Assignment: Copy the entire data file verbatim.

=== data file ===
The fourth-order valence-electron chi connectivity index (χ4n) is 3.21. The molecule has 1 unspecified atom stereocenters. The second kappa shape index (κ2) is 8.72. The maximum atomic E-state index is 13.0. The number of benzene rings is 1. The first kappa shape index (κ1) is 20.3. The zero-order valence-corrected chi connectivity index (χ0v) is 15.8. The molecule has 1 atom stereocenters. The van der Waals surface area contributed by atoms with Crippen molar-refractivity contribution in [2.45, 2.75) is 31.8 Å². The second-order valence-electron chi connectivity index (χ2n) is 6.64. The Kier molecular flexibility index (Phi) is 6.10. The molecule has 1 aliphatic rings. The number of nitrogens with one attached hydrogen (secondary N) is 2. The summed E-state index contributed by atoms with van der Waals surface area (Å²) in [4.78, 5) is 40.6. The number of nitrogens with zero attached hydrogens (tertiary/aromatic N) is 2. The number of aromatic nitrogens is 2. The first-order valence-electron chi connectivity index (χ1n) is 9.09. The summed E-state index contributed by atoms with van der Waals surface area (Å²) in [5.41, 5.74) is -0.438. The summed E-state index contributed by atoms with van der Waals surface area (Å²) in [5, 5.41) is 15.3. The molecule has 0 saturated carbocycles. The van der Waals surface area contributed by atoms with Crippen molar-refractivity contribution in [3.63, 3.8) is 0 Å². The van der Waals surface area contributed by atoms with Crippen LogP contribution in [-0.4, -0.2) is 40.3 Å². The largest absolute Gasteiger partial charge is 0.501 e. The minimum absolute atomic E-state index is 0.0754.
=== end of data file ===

The fourth-order valence-electron chi connectivity index (χ4n) is 3.21. The molecule has 1 unspecified atom stereocenters. The second kappa shape index (κ2) is 8.72. The maximum atomic E-state index is 13.0. The number of benzene rings is 1. The first kappa shape index (κ1) is 20.3. The zero-order valence-corrected chi connectivity index (χ0v) is 15.8. The molecule has 1 atom stereocenters. The van der Waals surface area contributed by atoms with Crippen molar-refractivity contribution in [2.45, 2.75) is 31.8 Å². The second-order valence-electron chi connectivity index (χ2n) is 6.64. The Kier molecular flexibility index (Phi) is 6.10. The molecule has 1 aliphatic rings. The number of nitrogens with one attached hydrogen (secondary N) is 2. The summed E-state index contributed by atoms with van der Waals surface area (Å²) in [4.78, 5) is 40.6. The number of nitrogens with zero attached hydrogens (tertiary/aromatic N) is 2. The number of aromatic nitrogens is 2. The first-order valence-electron chi connectivity index (χ1n) is 9.09. The summed E-state index contributed by atoms with van der Waals surface area (Å²) in [5.41, 5.74) is -0.438. The summed E-state index contributed by atoms with van der Waals surface area (Å²) in [5, 5.41) is 15.3. The molecule has 0 saturated carbocycles. The van der Waals surface area contributed by atoms with Crippen molar-refractivity contribution in [3.63, 3.8) is 0 Å². The van der Waals surface area contributed by atoms with Crippen LogP contribution in [-0.4, -0.2) is 40.3 Å². The largest absolute Gasteiger partial charge is 0.501 e. The minimum absolute atomic E-state index is 0.0754.